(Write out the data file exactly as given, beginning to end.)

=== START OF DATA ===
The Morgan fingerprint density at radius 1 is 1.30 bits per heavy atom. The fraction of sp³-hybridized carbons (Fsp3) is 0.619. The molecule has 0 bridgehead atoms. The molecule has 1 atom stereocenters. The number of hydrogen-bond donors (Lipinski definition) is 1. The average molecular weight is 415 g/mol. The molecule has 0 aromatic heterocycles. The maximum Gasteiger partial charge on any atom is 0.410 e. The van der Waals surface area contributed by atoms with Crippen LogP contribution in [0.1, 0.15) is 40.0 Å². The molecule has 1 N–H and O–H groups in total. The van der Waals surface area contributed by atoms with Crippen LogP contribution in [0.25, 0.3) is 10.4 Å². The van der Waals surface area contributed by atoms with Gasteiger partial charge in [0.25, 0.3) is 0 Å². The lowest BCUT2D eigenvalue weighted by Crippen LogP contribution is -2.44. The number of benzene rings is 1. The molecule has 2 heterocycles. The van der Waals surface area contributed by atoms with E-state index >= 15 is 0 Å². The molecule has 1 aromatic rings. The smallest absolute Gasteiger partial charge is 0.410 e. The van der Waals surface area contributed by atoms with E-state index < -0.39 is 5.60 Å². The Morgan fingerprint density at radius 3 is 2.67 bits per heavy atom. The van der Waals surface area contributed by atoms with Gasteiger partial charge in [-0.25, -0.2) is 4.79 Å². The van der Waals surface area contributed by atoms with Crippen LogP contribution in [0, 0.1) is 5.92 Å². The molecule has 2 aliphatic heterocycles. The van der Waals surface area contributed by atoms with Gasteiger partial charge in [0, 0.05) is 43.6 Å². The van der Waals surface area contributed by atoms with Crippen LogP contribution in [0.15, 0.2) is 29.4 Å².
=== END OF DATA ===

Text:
The Morgan fingerprint density at radius 1 is 1.30 bits per heavy atom. The fraction of sp³-hybridized carbons (Fsp3) is 0.619. The molecule has 0 bridgehead atoms. The molecule has 1 atom stereocenters. The number of hydrogen-bond donors (Lipinski definition) is 1. The average molecular weight is 415 g/mol. The molecule has 0 aromatic heterocycles. The maximum Gasteiger partial charge on any atom is 0.410 e. The van der Waals surface area contributed by atoms with Crippen LogP contribution in [0.1, 0.15) is 40.0 Å². The molecule has 1 N–H and O–H groups in total. The van der Waals surface area contributed by atoms with Crippen LogP contribution in [0.25, 0.3) is 10.4 Å². The van der Waals surface area contributed by atoms with Gasteiger partial charge in [0.25, 0.3) is 0 Å². The lowest BCUT2D eigenvalue weighted by Crippen LogP contribution is -2.44. The number of benzene rings is 1. The molecule has 2 heterocycles. The van der Waals surface area contributed by atoms with E-state index >= 15 is 0 Å². The molecule has 1 aromatic rings. The smallest absolute Gasteiger partial charge is 0.410 e. The van der Waals surface area contributed by atoms with E-state index < -0.39 is 5.60 Å². The Morgan fingerprint density at radius 3 is 2.67 bits per heavy atom. The van der Waals surface area contributed by atoms with Gasteiger partial charge in [-0.25, -0.2) is 4.79 Å². The van der Waals surface area contributed by atoms with Crippen LogP contribution in [0, 0.1) is 5.92 Å². The molecule has 2 aliphatic heterocycles. The van der Waals surface area contributed by atoms with Gasteiger partial charge in [0, 0.05) is 43.6 Å². The van der Waals surface area contributed by atoms with Crippen LogP contribution in [0.15, 0.2) is 29.4 Å².